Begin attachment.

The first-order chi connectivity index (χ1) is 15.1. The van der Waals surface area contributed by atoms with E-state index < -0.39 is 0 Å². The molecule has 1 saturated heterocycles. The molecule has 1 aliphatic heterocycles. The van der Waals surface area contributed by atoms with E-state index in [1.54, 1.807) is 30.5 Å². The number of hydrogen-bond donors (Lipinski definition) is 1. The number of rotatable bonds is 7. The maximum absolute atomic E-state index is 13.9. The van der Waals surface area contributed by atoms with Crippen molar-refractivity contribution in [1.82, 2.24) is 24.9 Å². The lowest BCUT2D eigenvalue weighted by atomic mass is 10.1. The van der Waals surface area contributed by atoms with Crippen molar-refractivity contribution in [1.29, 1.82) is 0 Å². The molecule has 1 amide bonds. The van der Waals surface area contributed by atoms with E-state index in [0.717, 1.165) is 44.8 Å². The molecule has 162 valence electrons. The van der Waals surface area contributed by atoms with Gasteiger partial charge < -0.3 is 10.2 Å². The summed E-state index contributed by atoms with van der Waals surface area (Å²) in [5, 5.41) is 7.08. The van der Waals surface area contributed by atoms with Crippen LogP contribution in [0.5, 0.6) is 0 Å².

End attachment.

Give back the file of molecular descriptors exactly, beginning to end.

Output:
The first-order chi connectivity index (χ1) is 15.1. The van der Waals surface area contributed by atoms with E-state index < -0.39 is 0 Å². The molecule has 1 saturated heterocycles. The molecule has 1 aliphatic heterocycles. The van der Waals surface area contributed by atoms with E-state index in [1.54, 1.807) is 30.5 Å². The number of hydrogen-bond donors (Lipinski definition) is 1. The number of rotatable bonds is 7. The maximum absolute atomic E-state index is 13.9. The van der Waals surface area contributed by atoms with Crippen molar-refractivity contribution in [1.82, 2.24) is 24.9 Å². The lowest BCUT2D eigenvalue weighted by atomic mass is 10.1. The van der Waals surface area contributed by atoms with Crippen molar-refractivity contribution in [1.29, 1.82) is 0 Å². The molecule has 1 amide bonds. The van der Waals surface area contributed by atoms with E-state index in [0.717, 1.165) is 44.8 Å². The molecule has 162 valence electrons. The van der Waals surface area contributed by atoms with Gasteiger partial charge < -0.3 is 10.2 Å². The summed E-state index contributed by atoms with van der Waals surface area (Å²) in [5, 5.41) is 7.08. The van der Waals surface area contributed by atoms with Crippen LogP contribution in [0.5, 0.6) is 0 Å².